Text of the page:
COVER STORY/di Isabella Doniselli Eramo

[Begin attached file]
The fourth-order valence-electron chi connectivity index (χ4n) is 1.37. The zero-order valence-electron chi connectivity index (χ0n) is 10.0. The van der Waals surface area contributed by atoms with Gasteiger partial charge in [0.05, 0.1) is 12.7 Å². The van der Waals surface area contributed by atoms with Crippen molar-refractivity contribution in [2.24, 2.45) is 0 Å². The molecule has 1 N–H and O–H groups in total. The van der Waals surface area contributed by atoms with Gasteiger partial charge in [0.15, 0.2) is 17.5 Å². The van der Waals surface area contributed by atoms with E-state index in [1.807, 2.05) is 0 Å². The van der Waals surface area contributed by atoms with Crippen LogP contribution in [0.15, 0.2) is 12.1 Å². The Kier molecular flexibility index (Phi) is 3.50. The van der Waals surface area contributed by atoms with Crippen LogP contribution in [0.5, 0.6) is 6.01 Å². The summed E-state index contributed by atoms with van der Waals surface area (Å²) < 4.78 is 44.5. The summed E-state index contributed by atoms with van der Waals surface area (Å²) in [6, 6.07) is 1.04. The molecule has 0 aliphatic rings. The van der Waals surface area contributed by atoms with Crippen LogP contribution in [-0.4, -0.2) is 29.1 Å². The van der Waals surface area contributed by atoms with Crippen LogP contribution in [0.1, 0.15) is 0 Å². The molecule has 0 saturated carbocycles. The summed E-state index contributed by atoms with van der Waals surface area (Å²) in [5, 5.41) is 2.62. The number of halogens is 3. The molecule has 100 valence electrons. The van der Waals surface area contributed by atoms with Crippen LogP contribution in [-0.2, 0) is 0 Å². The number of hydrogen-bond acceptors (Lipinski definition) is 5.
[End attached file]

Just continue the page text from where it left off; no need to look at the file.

Eight is a special number, a ‘magic’ number. In the Italian language it has a sweet, ‘round’ sound and is palindromic: whichever way you read it, it is always the same. It is the atomic number of oxygen, the element that makes life possible. There are eight planets in our solar system: Mercury, Venus, Earth, Mars, Jupiter, Saturn, Uranus and Neptune. The directions of the compass rose are eight. Eight are the main directions indicated by the Wind Rose. These are just a few examples. We could go on and on listing cases, in many different fields, in which the number 8 has a special meaning: it is not for nothing that its graphic sign, rotated by 90 degrees, becomes the symbol of infinity. But there is one place in the world where the importance of the symbolic and hidden meanings of the number eight reaches unimaginable levels for us, and that is China. Here, the ‘magic’ of the number eight permeates cultural traditions and surfaces in the choices of everyday life. Have you ever wondered, for example, why the XXIX Olympic Games, the one held in Beijing in 2008, began on August 8, 2008, at eight hours, eight minutes and eight seconds? 080808 08:08:08, not a random choice at all. According to Chinese numerology, which has always played an important role in everyday life, eight is a very powerful number, a sign of good luck, prosperity and good fortune, because its pronunciation, ba, is very similar to the word fa, which means “to make good fortune”, especially in southern China, where in local dialects (Cantonese being the first), the writing character 八 ba, which means “eight”, is read fa. The number eight is associated with good health, prosperity, success and social status and is therefore also a favourite in the business world. Some people are even willing to pay large sums of money for a car number plate or a telephone number with the number 8 repeatedly on it. Eighth-floor flats with particularly high real estate values are also highly sought after. The symbolic value of the number eight in China goes back a long way, to the origins of Chinese civilisation and thought. There are eight trigrams (ba gua), i.e. combinations of groups of three continuous and broken lines, at the base of the 64 hexagrams used for divination since ancient times and described in the ancient text known as Yijing (sometimes transcribed as I Ching), the Book of Changes, which according to tradition dates back to the mythical emperor Fuxi, the progenitor of mankind in Chinese mythology. Modern scientific criticism, on the other hand, believes that it is the result of the gradual accumulation of experience of divination practitioners serving the sovereigns and that the oldest parts date back to the Shang dynasty (16th-11th centuries BC). In the 6th century BC, Confucius was responsible for an initial reorganisation of the text, which has come down to us in the form attributed to him by the revision of all Confucian texts carried out during the Han dynasty (206 BC – 220 AD). However, what should be pointed out is that everything stems from the Eight Trigrams, in which the alternation of broken and continuous lines refers to the interaction of yin and yang, the two fundamental principles of existence, which make it possible to explain everything. Taoism, a philosophical and religious system that took shape in the middle of the first millennium B.C., put the Eight Immortals in the foreground. They quickly established themselves as the most venerated Taoist divinities of all time and remain so to this day. Their exploits are recounted in countless tales, apologies and legends, which have provided inspiration and plots for plays and vernacular literature. They are bizarre characters who transformed themselves through meditation, discipline and the use of alchemical potions, until they became beings endowed with extraordinary powers that they use to help the needy and console the derelict. The identity and peculiar powers of each of the Eight Immortals emerged between the 12th and 13th centuries in northern China, when they were also definitively codified in their iconography. From then on, they began to be depicted on a vast range of decorative pieces, works of art and everyday objects in a wide variety of materials and on the most diverse supports: porcelain, textiles, embroidery, lacquer, jade, wood, bronze, paper, ivory, etc. During the Ming (1368-1644) and Qing (1644-1912) dynasties, temples and chapels dedicated to the Eight Immortals were also built. Meanwhile, Confucianism, the philosophical-moral system, the true backbone of the entire Chinese civilisation, to which the scholars, the members of the cultured and refined elite that expressed the state officials (the “mandarins”) adhered, had adopted the number eight to identify the elements that the scholars embarked on an administrative career could not renounce: the Eight Treasures of the scholars, objects of high symbolic value, representative of the role of the cultured administrators of public affairs and of the skills and virtues necessary to carry it out. These include: books, paintings, pearls, the sound stone, the rhinoceros horn, the coin, mugwort leaves and the rhombus-shaped tablet. Eight are also the fundamental symbols of Buddhism, the religion that, on its arrival in China in the 1st century AD, enriched, renewed and enlivened Chinese religious and artistic life. The Eight Symbols appeared as highly evocative and auspicious decorative elements in all Buddhist sites and spread like wildfire in all Chinese applied arts and even in architecture: the shell, the vase, the umbrella, the banner, the endless knot, the fish, the lotus, the wheel of doctrine. Appreciated and widespread as symbols of good luck, and moreover in numbers of eight, Buddhist “treasures” or “symbols” also refer to the “Eightfold Path” (the number 8 again!), the moral conduct to be followed, according to the teaching of Gautama Buddha, to achieve liberation. Thus, the three main systems of thought that constitute the backbone of China’s entire cultural, religious, artistic and literary tradition share an extraordinary attention to the symbolic value of the number eight. Indeed, they have always explored and strengthened it, enriching it with their own distinctive elements. Perhaps this was inevitable. Chinese numerology links the number eight to the whole of man’s life: ‘At eight months he sets his milk teeth. When he is 8 years old he changes them. At the age of 8 x 2 he becomes a man, at the age of 8 x 8 his virility declines’. But there is more. Ancient Chinese cosmology imagines that Heaven is supported by eight pillars, connected to the eight directions, to the eight sacred mountains, to the eight gates through which both the clouds that bring beneficial rain and the eight winds enter: “From the north-east comes the burning wind, from the east the roaring wind, from the south-east the laughing wind, from the south the great storm, from the south-west the cool wind, from the west the enduring wind, from the north-west the sharp wind, from the north the cold wind” (from the classical Confucian text Liji, Memoirs on Rites). Thus, we are back to the winds and their eight directions, that is, to our Wind Rose which, in fact, is graphically presented as an eight-pointed star. Can we conclude that the number eight is also an opportunity for encounter and cultural dialogue between East and West? Yes, probably. Long live the number eight.